Should you go on to any of the big South African Internet Service Provider (ISP) websites there will undoubtedly be a link to one of their ‘fast internet’ service offerings. To put the term ‘fast’ into perspective, 384kbps is guaranteed on most of the ADSL services, with anything above this an added bonus, and one which you shouldn’t complain about. You could after all be downgraded to dial-up!
For anyone who has not ventured outside the borders of South Africa in their lifetime, the internet reached ‘blazing fast’ and heady heights for the rest of the developed world at around the turn of the millennium. On one particular UK-based broadband provider site, the slowest service which you can now purchase is 10 Megs (Mbps) for under R200 per month (no typo here!).
In terms of the internet, South Africa is definitely on the back foot and a few further paces behind due to the fact that until 2006, there was only one licensed provider of fixed line telecommunications within the country. The industry has since been deregulated and other companies have been free to install their own fixed line networks, in many cases overlapping with the previously installed networks.
The ADSL services which are currently on offer rely heavily on the previously established national network of copper cabling. This is of course where the cabling is still intact and hasn’t already been removed by locals who try to salvage the copper for its scrap metal value – I kid you not!
The country’s mobile 3G service is slightly better and more stable, and trundles along quite happily for non-taxing data applications…most of the time. Smooth streaming of video, internet radio and even skype can however be problematics at times during network ‘rush hours’. As with fixed line ADSL services however, the cost of a capped data bundle service is not something which can be labelled as ‘cheap’, or ‘good value for money’ in today’s modern age of technology.
Uncapped fixed line ADSL data bundles are available from one well known ISP, however line rental, payable to the infrastructure owner, represent approximately 40% of the total amount of your monthly telephone bill spend (for the 384kbps service) and just under 20% for the 10Mbps service. A ‘10Mb service is not bad’, I hear you proclaim, however these speeds are not guaranteed and you pay upwards of R2000 (£200!!) per month for the benefits of this faster service and whilst there are slightly better things one can spend their hard-earned money on, this service can remain (for me at least) ‘optional’.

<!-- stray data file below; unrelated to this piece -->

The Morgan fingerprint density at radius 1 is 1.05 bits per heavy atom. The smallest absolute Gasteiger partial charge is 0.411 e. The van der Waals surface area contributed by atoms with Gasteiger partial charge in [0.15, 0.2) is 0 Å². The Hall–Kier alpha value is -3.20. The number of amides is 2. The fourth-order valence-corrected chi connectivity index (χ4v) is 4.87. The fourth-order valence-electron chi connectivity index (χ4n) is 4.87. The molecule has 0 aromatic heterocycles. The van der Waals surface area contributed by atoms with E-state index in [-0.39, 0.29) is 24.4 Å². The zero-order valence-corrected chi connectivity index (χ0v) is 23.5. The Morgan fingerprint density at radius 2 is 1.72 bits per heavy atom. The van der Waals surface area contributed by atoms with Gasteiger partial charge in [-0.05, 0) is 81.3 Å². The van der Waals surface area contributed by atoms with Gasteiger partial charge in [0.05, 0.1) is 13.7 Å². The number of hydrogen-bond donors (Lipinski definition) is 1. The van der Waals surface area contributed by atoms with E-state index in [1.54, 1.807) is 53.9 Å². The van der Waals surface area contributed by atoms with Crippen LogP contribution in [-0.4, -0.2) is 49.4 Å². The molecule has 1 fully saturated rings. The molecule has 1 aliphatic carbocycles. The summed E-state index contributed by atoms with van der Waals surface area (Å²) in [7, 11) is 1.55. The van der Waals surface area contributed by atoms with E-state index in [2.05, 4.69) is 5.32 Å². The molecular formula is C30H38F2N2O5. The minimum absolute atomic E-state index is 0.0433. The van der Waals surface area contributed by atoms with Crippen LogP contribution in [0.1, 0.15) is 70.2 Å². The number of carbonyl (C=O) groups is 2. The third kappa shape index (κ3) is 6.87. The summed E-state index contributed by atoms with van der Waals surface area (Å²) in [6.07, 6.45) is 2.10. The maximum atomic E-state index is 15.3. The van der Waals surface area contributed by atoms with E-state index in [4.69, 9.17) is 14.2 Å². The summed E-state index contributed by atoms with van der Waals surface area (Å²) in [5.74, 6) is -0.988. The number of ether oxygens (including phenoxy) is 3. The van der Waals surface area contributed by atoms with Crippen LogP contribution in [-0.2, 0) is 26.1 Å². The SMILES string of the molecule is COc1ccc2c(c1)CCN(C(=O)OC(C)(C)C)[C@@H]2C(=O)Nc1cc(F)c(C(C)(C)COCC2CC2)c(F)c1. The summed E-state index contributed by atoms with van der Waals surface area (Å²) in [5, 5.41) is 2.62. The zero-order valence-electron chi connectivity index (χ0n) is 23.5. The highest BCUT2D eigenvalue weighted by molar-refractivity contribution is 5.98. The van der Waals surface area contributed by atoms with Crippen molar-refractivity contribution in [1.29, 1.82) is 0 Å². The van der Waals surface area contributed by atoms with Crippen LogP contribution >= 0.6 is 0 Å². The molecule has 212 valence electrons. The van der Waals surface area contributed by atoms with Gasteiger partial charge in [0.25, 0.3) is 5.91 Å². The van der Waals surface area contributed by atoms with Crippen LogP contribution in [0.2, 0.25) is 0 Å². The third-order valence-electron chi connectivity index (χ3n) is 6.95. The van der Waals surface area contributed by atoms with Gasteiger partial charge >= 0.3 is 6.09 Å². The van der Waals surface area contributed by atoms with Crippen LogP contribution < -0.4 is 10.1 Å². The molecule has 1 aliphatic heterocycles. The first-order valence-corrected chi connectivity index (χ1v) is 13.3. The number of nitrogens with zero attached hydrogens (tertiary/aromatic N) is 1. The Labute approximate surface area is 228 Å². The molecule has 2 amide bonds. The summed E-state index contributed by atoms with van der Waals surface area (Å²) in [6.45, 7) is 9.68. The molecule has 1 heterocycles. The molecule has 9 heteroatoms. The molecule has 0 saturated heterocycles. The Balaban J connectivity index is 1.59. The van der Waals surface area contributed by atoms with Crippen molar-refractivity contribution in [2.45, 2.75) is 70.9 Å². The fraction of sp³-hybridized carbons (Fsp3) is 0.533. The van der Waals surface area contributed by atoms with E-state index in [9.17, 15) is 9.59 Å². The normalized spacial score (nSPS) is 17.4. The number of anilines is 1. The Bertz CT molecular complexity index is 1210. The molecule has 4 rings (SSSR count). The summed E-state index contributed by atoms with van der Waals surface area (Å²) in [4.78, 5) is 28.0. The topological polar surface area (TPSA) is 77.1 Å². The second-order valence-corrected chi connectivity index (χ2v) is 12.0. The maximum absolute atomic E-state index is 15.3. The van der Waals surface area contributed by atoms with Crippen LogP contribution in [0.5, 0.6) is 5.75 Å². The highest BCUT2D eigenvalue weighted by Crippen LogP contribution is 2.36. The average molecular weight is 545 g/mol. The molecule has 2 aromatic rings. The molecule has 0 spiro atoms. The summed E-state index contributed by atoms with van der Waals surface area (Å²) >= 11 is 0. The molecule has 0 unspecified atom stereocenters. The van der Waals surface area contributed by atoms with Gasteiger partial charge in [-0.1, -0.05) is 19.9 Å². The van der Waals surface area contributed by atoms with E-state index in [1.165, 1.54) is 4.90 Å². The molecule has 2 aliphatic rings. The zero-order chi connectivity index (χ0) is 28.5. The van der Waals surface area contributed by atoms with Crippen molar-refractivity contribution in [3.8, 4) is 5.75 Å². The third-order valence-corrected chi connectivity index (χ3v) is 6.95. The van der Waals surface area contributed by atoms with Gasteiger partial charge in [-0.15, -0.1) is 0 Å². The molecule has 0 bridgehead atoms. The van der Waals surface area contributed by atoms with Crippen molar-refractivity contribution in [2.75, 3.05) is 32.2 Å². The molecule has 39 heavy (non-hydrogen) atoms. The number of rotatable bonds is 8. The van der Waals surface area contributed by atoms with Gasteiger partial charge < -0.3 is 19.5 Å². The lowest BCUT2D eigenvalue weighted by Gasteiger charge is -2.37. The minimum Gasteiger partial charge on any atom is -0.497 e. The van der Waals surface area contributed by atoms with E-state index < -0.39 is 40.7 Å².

Fibre is on its way however and a number of undersea comms cables have made landfall in South Africa. News articles crop up in the national press every so often, with accompanying claims that network capacities will be expanded multiple-fold, surfing speeds upped and prices for data services downed. Fibre networks within the country are still being developed and ‘dark fibre’ networks are set to revolutionise the way the country’s fixed line services are used, with operators encouraged to share the initial costs of the infrastructure installation for a mutually beneficial out, i.e. once installed there will be little or no strategic advantage to one company owning the fibre network. This in theory this should bring the cost of ‘fast’ internet services down – happy days!
Dark fibre is currently being installed in the business park where I now work, however is not currently operational. According to the website however, all registered service providers will be able to offer residents ‘special high speed multi-service communications’. Hopefully some thought-process has gone into these special service provisions by the service provides and that an equally special pricing structure is to accompany the services launch.
For the Average-Joe home internet user however, the wait for the benefits of fibre comms will inevitably be slightly longer (my online Wii gaming days will have to remain on the back-burner for now).